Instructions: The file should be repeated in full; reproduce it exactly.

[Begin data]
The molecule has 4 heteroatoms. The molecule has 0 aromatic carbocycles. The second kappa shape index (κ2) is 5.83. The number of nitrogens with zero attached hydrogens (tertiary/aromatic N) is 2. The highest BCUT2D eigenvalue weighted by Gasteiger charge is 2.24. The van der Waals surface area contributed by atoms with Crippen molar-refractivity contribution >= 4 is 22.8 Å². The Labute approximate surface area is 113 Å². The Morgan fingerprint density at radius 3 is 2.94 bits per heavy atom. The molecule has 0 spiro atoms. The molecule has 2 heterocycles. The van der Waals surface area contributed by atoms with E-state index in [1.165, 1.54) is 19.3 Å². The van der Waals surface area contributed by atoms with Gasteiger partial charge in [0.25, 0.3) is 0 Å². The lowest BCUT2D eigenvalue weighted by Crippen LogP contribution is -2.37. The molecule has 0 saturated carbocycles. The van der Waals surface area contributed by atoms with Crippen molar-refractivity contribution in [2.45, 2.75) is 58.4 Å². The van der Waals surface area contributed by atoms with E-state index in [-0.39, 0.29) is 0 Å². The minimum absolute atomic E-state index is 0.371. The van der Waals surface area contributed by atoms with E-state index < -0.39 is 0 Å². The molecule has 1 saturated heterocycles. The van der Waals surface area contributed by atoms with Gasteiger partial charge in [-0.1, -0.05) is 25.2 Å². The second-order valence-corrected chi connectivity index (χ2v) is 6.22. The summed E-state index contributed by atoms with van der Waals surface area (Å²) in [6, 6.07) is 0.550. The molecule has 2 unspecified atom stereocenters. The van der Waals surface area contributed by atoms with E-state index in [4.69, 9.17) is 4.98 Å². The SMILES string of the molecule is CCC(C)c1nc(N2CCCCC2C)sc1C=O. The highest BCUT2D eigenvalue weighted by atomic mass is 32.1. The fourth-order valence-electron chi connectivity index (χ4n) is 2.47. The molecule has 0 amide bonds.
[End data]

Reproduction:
The molecule has 4 heteroatoms. The molecule has 0 aromatic carbocycles. The second kappa shape index (κ2) is 5.83. The number of nitrogens with zero attached hydrogens (tertiary/aromatic N) is 2. The highest BCUT2D eigenvalue weighted by Gasteiger charge is 2.24. The van der Waals surface area contributed by atoms with Crippen molar-refractivity contribution >= 4 is 22.8 Å². The Labute approximate surface area is 113 Å². The Morgan fingerprint density at radius 3 is 2.94 bits per heavy atom. The molecule has 0 spiro atoms. The molecule has 2 heterocycles. The van der Waals surface area contributed by atoms with E-state index in [1.165, 1.54) is 19.3 Å². The van der Waals surface area contributed by atoms with Gasteiger partial charge in [0.25, 0.3) is 0 Å². The lowest BCUT2D eigenvalue weighted by Crippen LogP contribution is -2.37. The molecule has 0 saturated carbocycles. The van der Waals surface area contributed by atoms with Crippen molar-refractivity contribution in [2.45, 2.75) is 58.4 Å². The van der Waals surface area contributed by atoms with E-state index in [-0.39, 0.29) is 0 Å². The minimum absolute atomic E-state index is 0.371. The van der Waals surface area contributed by atoms with E-state index < -0.39 is 0 Å². The molecule has 1 saturated heterocycles. The van der Waals surface area contributed by atoms with Gasteiger partial charge in [-0.1, -0.05) is 25.2 Å². The second-order valence-corrected chi connectivity index (χ2v) is 6.22. The summed E-state index contributed by atoms with van der Waals surface area (Å²) in [6, 6.07) is 0.550. The molecule has 2 unspecified atom stereocenters. The van der Waals surface area contributed by atoms with E-state index in [4.69, 9.17) is 4.98 Å². The SMILES string of the molecule is CCC(C)c1nc(N2CCCCC2C)sc1C=O. The highest BCUT2D eigenvalue weighted by atomic mass is 32.1. The fourth-order valence-electron chi connectivity index (χ4n) is 2.47. The molecule has 0 amide bonds.